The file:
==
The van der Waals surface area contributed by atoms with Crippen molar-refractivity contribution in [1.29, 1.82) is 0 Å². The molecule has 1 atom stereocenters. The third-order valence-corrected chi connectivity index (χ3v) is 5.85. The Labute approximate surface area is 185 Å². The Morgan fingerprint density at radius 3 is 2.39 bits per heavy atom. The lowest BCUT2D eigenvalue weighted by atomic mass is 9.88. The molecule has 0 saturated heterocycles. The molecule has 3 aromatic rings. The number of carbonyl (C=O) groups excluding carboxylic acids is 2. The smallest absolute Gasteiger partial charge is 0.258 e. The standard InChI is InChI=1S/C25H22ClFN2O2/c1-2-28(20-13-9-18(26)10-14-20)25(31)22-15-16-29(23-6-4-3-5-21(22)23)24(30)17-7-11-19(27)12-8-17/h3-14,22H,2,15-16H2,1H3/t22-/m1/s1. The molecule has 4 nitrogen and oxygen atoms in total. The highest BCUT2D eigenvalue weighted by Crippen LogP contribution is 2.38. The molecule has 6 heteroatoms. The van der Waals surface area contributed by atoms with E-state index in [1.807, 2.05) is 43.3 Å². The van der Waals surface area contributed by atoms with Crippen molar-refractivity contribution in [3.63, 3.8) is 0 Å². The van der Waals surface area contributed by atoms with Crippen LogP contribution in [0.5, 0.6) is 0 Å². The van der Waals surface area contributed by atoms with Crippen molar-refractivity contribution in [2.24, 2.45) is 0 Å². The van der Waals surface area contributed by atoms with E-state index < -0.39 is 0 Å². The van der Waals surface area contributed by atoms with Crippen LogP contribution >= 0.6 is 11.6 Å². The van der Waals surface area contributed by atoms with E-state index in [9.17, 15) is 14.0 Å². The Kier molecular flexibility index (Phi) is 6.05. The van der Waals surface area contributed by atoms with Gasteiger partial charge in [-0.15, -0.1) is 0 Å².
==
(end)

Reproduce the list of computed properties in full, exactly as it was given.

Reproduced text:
The van der Waals surface area contributed by atoms with Crippen molar-refractivity contribution in [1.29, 1.82) is 0 Å². The molecule has 1 atom stereocenters. The third-order valence-corrected chi connectivity index (χ3v) is 5.85. The Labute approximate surface area is 185 Å². The Morgan fingerprint density at radius 3 is 2.39 bits per heavy atom. The lowest BCUT2D eigenvalue weighted by atomic mass is 9.88. The molecule has 0 saturated heterocycles. The molecule has 3 aromatic rings. The number of carbonyl (C=O) groups excluding carboxylic acids is 2. The smallest absolute Gasteiger partial charge is 0.258 e. The standard InChI is InChI=1S/C25H22ClFN2O2/c1-2-28(20-13-9-18(26)10-14-20)25(31)22-15-16-29(23-6-4-3-5-21(22)23)24(30)17-7-11-19(27)12-8-17/h3-14,22H,2,15-16H2,1H3/t22-/m1/s1. The molecule has 4 nitrogen and oxygen atoms in total. The highest BCUT2D eigenvalue weighted by Crippen LogP contribution is 2.38. The molecule has 6 heteroatoms. The van der Waals surface area contributed by atoms with E-state index in [1.807, 2.05) is 43.3 Å². The van der Waals surface area contributed by atoms with Crippen molar-refractivity contribution in [3.63, 3.8) is 0 Å². The van der Waals surface area contributed by atoms with Crippen LogP contribution in [0.5, 0.6) is 0 Å². The van der Waals surface area contributed by atoms with Crippen molar-refractivity contribution in [2.24, 2.45) is 0 Å². The van der Waals surface area contributed by atoms with E-state index < -0.39 is 0 Å². The van der Waals surface area contributed by atoms with Crippen LogP contribution >= 0.6 is 11.6 Å². The van der Waals surface area contributed by atoms with E-state index in [9.17, 15) is 14.0 Å². The Kier molecular flexibility index (Phi) is 6.05. The van der Waals surface area contributed by atoms with Gasteiger partial charge in [-0.15, -0.1) is 0 Å².